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Chemistry LibreTexts

Instructor’s Manual

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  • Introduction

    This module is an introduction to biological mass spectrometry with an emphasis on proteomics, the study of proteins, particularly their structures and functions. The first section provides key background information on proteins and proteomics. The second section describes the use of electrospray ionization to determine the molecular weight of a protein using an ion trap mass analyzer. The third section shows how to identify an unknown protein using peptide mass fingerprinting with matrix-assisted laser desorption ionization time of flight mass spectrometry (MALDI-TOF). The fourth section describes shotgun proteomics and tandem MS experiments for de novo peptide sequencing.

    Each section includes some brief explanatory text with accompanying reading questions that emphasize student comprehension. The text and accompanying reading questions are intended to be completed as a pre-class assignment so that students have the background information needed to work on more difficult questions during the class period. Alternatively, the reading questions could be completed at the start of the class period. Each section also includes discussion questions and activities that are intended for in-class work in small groups. The instructor’s manual gives more detailed suggestions for how different portions of the module might be used and the amount of class time needed to complete each section.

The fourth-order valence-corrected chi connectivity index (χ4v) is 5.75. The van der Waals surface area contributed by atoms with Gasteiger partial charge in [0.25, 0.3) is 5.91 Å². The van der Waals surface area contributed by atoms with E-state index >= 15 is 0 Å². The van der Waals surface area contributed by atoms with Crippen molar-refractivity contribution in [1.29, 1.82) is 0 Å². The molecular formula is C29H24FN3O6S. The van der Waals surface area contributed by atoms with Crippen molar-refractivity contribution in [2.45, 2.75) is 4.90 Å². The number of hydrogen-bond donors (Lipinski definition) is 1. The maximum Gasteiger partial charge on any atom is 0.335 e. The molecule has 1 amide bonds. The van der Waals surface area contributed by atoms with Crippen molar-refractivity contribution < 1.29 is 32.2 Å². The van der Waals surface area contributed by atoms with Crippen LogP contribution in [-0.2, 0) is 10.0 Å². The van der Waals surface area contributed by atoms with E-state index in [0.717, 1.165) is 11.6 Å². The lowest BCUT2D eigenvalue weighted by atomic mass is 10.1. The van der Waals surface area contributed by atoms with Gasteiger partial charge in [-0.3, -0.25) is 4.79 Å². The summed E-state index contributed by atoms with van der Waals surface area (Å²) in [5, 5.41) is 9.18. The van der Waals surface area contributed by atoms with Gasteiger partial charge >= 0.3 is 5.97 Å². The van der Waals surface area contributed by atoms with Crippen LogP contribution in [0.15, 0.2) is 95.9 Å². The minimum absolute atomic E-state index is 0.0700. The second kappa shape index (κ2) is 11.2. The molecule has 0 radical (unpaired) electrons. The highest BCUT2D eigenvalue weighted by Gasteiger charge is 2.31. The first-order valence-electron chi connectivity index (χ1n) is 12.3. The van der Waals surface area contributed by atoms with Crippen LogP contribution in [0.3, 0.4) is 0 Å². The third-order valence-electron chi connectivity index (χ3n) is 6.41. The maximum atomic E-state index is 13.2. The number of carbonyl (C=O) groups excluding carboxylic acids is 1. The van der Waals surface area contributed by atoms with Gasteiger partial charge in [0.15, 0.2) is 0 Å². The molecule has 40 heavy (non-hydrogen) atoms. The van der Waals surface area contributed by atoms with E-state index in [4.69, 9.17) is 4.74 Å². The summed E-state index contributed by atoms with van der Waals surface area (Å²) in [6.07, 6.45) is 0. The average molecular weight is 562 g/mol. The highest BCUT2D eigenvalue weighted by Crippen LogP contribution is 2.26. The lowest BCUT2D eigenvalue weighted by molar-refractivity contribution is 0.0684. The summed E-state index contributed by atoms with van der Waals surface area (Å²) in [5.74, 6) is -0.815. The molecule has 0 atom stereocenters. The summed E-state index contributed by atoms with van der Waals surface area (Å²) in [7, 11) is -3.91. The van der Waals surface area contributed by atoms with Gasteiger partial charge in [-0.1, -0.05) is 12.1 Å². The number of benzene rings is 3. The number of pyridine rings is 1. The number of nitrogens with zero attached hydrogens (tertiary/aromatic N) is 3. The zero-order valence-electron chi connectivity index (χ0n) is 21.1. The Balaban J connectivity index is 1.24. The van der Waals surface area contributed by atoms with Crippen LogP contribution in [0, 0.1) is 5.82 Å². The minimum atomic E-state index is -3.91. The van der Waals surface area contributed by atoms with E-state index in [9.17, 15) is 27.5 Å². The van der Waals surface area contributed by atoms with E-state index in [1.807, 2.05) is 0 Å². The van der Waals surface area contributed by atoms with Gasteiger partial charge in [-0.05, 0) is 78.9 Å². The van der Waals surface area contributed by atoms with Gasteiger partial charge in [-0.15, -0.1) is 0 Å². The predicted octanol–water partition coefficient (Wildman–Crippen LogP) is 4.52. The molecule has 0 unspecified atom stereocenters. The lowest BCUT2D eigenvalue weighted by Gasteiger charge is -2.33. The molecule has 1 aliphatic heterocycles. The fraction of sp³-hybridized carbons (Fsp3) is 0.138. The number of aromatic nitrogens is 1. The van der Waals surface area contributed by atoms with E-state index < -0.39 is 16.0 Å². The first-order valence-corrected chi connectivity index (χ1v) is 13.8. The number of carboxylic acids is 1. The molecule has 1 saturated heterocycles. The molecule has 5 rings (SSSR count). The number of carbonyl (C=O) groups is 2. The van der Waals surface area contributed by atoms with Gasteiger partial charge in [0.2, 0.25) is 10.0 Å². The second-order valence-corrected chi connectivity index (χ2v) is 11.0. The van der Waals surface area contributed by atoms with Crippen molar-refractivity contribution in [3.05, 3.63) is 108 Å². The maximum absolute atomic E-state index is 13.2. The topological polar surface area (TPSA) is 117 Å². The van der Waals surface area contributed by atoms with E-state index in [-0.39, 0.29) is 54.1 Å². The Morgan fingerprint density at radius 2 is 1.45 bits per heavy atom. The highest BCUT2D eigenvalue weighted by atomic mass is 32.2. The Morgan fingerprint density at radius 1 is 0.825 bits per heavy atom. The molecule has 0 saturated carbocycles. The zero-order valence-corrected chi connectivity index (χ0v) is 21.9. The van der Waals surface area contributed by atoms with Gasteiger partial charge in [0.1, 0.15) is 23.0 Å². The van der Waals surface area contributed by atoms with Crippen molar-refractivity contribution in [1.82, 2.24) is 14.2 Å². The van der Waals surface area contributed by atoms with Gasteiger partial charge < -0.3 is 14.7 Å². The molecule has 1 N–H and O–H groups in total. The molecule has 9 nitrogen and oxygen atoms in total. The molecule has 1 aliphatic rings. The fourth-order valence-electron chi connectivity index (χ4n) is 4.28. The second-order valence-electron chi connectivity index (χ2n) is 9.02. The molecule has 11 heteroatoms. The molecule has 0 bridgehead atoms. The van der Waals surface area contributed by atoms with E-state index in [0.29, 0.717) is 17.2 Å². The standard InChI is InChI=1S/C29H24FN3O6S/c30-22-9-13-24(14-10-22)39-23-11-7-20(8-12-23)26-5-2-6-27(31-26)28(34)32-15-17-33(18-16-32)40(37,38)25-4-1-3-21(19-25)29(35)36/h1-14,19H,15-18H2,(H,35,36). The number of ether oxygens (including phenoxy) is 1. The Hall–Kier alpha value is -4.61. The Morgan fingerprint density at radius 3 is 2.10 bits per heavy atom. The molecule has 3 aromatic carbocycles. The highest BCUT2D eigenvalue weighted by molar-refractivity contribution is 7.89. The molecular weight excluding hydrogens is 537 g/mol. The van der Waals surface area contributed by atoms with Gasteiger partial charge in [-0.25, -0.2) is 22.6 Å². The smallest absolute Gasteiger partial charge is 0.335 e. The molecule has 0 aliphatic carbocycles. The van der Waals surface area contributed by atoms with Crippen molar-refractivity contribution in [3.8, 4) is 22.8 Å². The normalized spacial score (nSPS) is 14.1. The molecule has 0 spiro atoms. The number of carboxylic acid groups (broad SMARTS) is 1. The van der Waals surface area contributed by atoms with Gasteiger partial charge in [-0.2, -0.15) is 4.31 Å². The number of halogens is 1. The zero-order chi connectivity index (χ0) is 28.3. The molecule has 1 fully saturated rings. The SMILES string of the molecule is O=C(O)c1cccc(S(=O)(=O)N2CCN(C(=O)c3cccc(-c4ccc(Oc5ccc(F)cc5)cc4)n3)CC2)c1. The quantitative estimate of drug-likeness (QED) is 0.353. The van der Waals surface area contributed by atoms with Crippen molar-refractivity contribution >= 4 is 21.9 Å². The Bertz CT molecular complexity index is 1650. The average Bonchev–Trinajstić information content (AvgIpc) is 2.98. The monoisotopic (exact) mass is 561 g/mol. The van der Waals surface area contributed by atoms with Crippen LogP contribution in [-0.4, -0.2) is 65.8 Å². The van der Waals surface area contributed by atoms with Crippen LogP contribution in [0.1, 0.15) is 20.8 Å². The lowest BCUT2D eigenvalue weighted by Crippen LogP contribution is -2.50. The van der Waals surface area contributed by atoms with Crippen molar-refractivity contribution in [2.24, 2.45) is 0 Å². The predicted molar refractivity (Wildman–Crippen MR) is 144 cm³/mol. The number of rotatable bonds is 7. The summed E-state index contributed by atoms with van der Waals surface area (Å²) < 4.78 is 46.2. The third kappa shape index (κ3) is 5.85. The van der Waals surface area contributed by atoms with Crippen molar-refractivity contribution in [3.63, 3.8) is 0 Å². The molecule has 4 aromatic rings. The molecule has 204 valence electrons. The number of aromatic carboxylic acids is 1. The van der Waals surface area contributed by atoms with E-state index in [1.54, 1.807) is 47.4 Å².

Information on how to use this module

    What prior knowledge do students need before beginning this module?

    It is helpful if students have had at least one class period on the basics of mass spectrometry before starting this module. For example, students should understand that analytes must be ionized for mass spectrometric analysis so that the molecules may be separated by m/z. No prior knowledge of proteomics, specific ion source, or mass analyzers is needed because these topics are covered in the module.

    The information in Section 1 is a necessary prerequisite to Sections 2-4, but Sections 2-4 are independent of each other. An individual instructor could complete one or two of these sections without the others and in any order. Students who have taken biochemistry may not need Section 1A, which is an introduction to amino acids, the peptide bond, and proteins.

    How much time is required in and out of class to complete each section?

    Section 1: Proteins and proteomics

    Class Period 1: (Section 1A What is a protein?) Reading questions should be completed prior to class. Discussion questions can be answered in small groups during class.

    Class Period 2: (Section 1 B Proteomics) Reading questions should be completed prior to class. It is best to summarize and discuss the answers to this set of reading questions at the start of class. During class, distribute the following comparative proteomics paper and have students work in groups to answer the discussion questions.

    Comparative proteomics of oral cancer cell lines: identification of cancer associated proteins, Karsani et al, Proteome Science, 2014, 12:3. doi:10.1186/1477-5956-12-3 (Open access journal)

    Section 2: Calculating the molecular weight of a protein from its electrospray ionization mass spectrum